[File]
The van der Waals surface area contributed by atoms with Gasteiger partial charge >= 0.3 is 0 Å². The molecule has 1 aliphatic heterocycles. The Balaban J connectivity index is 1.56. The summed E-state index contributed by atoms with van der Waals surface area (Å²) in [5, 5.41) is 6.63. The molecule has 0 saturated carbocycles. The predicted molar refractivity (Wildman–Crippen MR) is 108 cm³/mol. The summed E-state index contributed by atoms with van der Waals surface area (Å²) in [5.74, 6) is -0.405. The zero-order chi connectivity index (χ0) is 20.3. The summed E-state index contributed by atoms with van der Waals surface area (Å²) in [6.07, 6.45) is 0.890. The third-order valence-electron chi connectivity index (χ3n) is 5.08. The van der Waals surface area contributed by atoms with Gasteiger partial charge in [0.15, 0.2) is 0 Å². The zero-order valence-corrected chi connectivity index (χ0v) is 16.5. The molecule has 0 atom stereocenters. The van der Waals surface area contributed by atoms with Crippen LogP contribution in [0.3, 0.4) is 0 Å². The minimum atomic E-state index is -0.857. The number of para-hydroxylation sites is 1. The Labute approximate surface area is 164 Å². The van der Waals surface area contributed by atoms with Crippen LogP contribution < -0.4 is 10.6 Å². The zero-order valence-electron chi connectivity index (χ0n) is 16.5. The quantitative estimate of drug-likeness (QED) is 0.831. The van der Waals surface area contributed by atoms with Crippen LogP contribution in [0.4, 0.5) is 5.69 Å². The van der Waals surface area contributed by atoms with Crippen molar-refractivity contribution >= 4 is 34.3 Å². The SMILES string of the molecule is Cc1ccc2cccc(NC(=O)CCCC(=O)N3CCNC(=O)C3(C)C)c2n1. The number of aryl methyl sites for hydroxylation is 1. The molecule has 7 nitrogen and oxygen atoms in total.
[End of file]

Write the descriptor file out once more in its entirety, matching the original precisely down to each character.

The van der Waals surface area contributed by atoms with Gasteiger partial charge >= 0.3 is 0 Å². The molecule has 1 aliphatic heterocycles. The Balaban J connectivity index is 1.56. The summed E-state index contributed by atoms with van der Waals surface area (Å²) in [5, 5.41) is 6.63. The molecule has 0 saturated carbocycles. The predicted molar refractivity (Wildman–Crippen MR) is 108 cm³/mol. The summed E-state index contributed by atoms with van der Waals surface area (Å²) in [5.74, 6) is -0.405. The zero-order chi connectivity index (χ0) is 20.3. The summed E-state index contributed by atoms with van der Waals surface area (Å²) in [6.07, 6.45) is 0.890. The third-order valence-electron chi connectivity index (χ3n) is 5.08. The van der Waals surface area contributed by atoms with Gasteiger partial charge in [0.15, 0.2) is 0 Å². The zero-order valence-corrected chi connectivity index (χ0v) is 16.5. The molecule has 0 atom stereocenters. The van der Waals surface area contributed by atoms with Crippen LogP contribution in [0.3, 0.4) is 0 Å². The minimum atomic E-state index is -0.857. The number of para-hydroxylation sites is 1. The Labute approximate surface area is 164 Å². The van der Waals surface area contributed by atoms with Crippen LogP contribution < -0.4 is 10.6 Å². The zero-order valence-electron chi connectivity index (χ0n) is 16.5. The quantitative estimate of drug-likeness (QED) is 0.831. The van der Waals surface area contributed by atoms with Crippen LogP contribution in [0.4, 0.5) is 5.69 Å². The van der Waals surface area contributed by atoms with Crippen molar-refractivity contribution >= 4 is 34.3 Å². The SMILES string of the molecule is Cc1ccc2cccc(NC(=O)CCCC(=O)N3CCNC(=O)C3(C)C)c2n1. The number of aryl methyl sites for hydroxylation is 1. The molecule has 7 nitrogen and oxygen atoms in total.